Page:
Neller said it isn’t just about reducing carbon dioxide, but also methane emissions. She said Dominion has prevented 180,000 metric tons of methane from entering the atmosphere since 2010, and the company aims to prevent 430,000 metric tons from escaping into the atmosphere by 2030, which represents a 50 percent reduction based on 2010 levels.

She said one way in which this can be accomplished is by deploying renewable natural gas, or RNG. This can be accomplished via covered lagoons at farms, where methane and carbon dioxide are collected, sent through a scrubber and recycled through the regular natural gas power system. This process is more economical than trying to generate raw power from methane alone.

To that end, Dominion entered into a $250 million partnership with Smithfield Foods to form Align Renewable Natural Gas. Neller said this is the largest RNG partnership organized thus far. An RNG facility has already been pioneered in North Carolina to prove the concept could work.

“Each year, we’re going to do a little more,” she said. “It’s about learning to walk before you can run. No matter how much we grow our assets, we’re also looking to lower our emissions, so it’s double the challenge.”

James Kotcon, a professor of soil science at West Virginia University, maintained that this trend is a sign of energy companies seeing the writing on the wall regarding the adverse affects of climate change and this an adaptation to the times.

However, representatives of the state’s trade natural gas associations said these new endeavors provide new opportunities.

“The natural gas industry is so successful in part because of its commitment to advances in technology, being innovative and being clean and green,” said West Virginia Oil and Natural Gas Association Executive Director Anne Blankenship regarding initiatives such as agricultural RNG.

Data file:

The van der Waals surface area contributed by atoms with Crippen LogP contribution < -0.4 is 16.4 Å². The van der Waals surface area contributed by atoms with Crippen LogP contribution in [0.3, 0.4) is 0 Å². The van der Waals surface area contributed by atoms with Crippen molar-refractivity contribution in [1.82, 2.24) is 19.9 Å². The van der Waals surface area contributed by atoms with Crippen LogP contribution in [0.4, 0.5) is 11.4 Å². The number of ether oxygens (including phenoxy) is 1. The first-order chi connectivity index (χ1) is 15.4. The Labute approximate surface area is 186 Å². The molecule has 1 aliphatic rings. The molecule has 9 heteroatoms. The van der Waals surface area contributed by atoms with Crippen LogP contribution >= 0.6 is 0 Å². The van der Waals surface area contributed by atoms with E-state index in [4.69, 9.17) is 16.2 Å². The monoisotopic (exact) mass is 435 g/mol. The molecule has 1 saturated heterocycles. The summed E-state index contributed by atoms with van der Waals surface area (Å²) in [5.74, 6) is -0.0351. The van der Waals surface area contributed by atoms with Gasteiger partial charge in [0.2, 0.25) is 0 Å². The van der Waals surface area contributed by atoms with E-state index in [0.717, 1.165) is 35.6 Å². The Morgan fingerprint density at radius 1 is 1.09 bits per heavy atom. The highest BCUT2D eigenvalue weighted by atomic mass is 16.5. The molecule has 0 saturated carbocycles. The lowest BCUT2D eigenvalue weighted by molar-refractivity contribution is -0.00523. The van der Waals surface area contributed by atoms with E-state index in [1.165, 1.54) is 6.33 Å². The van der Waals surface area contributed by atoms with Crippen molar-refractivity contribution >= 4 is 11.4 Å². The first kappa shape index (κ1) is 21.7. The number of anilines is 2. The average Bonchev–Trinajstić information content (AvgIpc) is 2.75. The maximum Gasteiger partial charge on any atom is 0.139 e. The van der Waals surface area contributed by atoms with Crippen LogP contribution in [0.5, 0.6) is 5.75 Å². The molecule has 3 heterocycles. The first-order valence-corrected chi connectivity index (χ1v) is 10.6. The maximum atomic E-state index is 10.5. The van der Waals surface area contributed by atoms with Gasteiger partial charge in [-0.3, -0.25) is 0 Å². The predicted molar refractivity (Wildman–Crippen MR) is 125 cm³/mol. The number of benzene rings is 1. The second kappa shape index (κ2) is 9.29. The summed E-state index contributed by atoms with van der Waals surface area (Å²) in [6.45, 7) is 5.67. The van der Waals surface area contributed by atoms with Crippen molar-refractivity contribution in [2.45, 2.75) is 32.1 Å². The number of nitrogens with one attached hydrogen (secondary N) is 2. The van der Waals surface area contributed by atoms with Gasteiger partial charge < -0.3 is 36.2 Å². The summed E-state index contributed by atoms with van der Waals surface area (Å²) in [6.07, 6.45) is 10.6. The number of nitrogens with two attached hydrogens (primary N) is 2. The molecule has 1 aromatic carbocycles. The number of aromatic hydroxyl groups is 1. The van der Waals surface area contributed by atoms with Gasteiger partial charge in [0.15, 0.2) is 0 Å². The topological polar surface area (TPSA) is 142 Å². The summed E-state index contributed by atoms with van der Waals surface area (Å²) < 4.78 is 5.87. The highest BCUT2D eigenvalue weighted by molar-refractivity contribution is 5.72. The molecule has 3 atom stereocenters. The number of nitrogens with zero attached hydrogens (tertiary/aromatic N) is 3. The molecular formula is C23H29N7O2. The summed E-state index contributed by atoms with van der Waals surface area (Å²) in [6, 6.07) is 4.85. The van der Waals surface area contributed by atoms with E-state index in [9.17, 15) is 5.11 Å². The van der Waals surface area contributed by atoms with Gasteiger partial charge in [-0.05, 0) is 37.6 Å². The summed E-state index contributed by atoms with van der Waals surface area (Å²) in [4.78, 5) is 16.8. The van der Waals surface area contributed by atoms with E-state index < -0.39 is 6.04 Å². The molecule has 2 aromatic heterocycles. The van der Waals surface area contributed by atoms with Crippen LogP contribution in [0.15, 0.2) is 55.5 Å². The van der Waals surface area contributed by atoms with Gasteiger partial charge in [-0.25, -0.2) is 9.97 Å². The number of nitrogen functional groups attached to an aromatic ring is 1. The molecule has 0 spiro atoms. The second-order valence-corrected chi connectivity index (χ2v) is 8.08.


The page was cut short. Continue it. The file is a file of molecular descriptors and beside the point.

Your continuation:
“Companies like Dominion have been focused on these initiatives for years as we continue to produce and use more natural gas because it is the right thing to do. We are good corporate citizens and have the same goals as everyone else — a clean environment and a good quality of life,” she said.

Charlie Burd, director of the West Virginia Independent Oil and Natural Gas Association of West Virginia, said many companies are now going down this path. He noted that environmental regulations under the previous administration were rushed in their implementation, but, given time and flexibility, the energy industry has the capability and will to identify and solve its own problems using innovation rather than restrictions.

“This is just another example of the industry being responsible,” he said, adding there are also financial incentives for cracking down on emissions. “Every producer is incentivized because they do not want what money they are making evaporating into the air.”

To view the original article, go to: https://www.wvnews.com/statejournal/news/industries-seek-to-lower-their-methane-emissions-carbon-footprint/article_624f4282-dd7a-546d-8a7e-92938a0fdf03.html#tncms-source=article-nav-next